The dojo kun is a set of 5 principles that should be followed in the dojo. The dojo kun states the basic philosophy of karate, according to Funakoshi. Some schools choose to recite the principles at the end of each training session.

The principles are in Japanese, and translate to:

  • Seek Perfection of Character
  • Be faithful
  • Endeavor
  • Respect Others
  • Refrain from Violent Behavior

Would it be appropriate to display these rules through work of art or crafts in a home environment as well? I just really appreciate the philosophy behind them, yet they are explicitly linked to the dojo. I couldn't find anything arguing against home-use via a web search. However, I also couldn't find anything arguing for it either.

Source: ISKF

2 Answers 2



Of course it is appropriate.

I am struggling to find a reason why not to do it if you are keen on it. It is a piece of nice calligraphy which would be enough to display as an art piece regardless of whether you abide by it or not.

Besides, it is your home and you should be able to decorate it how you see it.

I could not find a higher resolution image of it but you probably can buy prints of it from somewhere (ISKF site?) or get some ink, brushes, and do one yourself.

  • 2
    I would like to add emphasis to Sardathrion's statement about it being entirely up to you how you decorate your own home. Seriously, the only opinions which should matter in this case are one's own and those of anyone you share a living space with.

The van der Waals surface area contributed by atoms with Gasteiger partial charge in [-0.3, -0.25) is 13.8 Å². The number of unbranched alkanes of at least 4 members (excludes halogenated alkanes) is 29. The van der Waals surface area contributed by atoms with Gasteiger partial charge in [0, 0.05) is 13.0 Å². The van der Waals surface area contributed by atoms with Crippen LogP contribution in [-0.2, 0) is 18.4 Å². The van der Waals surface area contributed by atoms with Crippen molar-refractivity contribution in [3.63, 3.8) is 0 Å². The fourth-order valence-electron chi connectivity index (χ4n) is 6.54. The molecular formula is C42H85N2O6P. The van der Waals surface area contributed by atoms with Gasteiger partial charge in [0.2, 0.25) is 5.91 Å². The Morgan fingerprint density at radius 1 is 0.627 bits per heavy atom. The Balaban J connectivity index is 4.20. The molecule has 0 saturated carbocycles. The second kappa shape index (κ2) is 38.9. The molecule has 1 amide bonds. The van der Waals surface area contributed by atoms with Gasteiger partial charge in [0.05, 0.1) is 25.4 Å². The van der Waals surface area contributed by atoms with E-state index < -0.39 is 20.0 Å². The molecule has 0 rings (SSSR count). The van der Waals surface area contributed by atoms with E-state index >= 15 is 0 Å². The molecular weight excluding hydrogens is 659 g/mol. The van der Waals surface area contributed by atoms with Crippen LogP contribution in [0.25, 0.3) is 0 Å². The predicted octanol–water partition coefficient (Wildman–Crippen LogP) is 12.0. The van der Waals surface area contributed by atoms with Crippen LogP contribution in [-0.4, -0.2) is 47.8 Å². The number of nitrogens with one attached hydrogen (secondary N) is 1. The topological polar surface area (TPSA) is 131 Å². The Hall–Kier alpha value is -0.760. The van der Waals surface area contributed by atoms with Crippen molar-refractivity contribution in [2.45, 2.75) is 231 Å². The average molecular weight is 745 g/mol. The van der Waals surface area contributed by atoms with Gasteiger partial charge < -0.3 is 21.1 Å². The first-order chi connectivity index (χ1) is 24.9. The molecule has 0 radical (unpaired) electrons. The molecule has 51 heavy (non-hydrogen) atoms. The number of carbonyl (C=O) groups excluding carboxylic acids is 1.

– Zen_Hydra
    Commented Feb 2, 2017 at 14:13

I would say, in the spirit of the question, that it should be treated with appropriate respect. While I agree with Sardathrion that it is up to you how you decorate your home, the fact that you are asking suggests that you care about "proper" approach to such symbol/item.

Although not Karate practitioner myself, from my own experience with this kind of items in Japanese culture, I would require of myself to put it in an appropriate room, in a place that grants proper respect to it (so, not nailed through to a wall next to a Playboy calendar) etc.

I would actually be wary of putting this kind of item in my house, as I would (personally!) feel obligated to keep at least the room in a clean and orderly state. Though maybe it is precisely why I should. Something like: if you were to display urn of ashes of your family members, you would not probably want it to be surrounded with trash, dust and general mess. The respect shown is not to the item, it is respect shown to the idea behind it.

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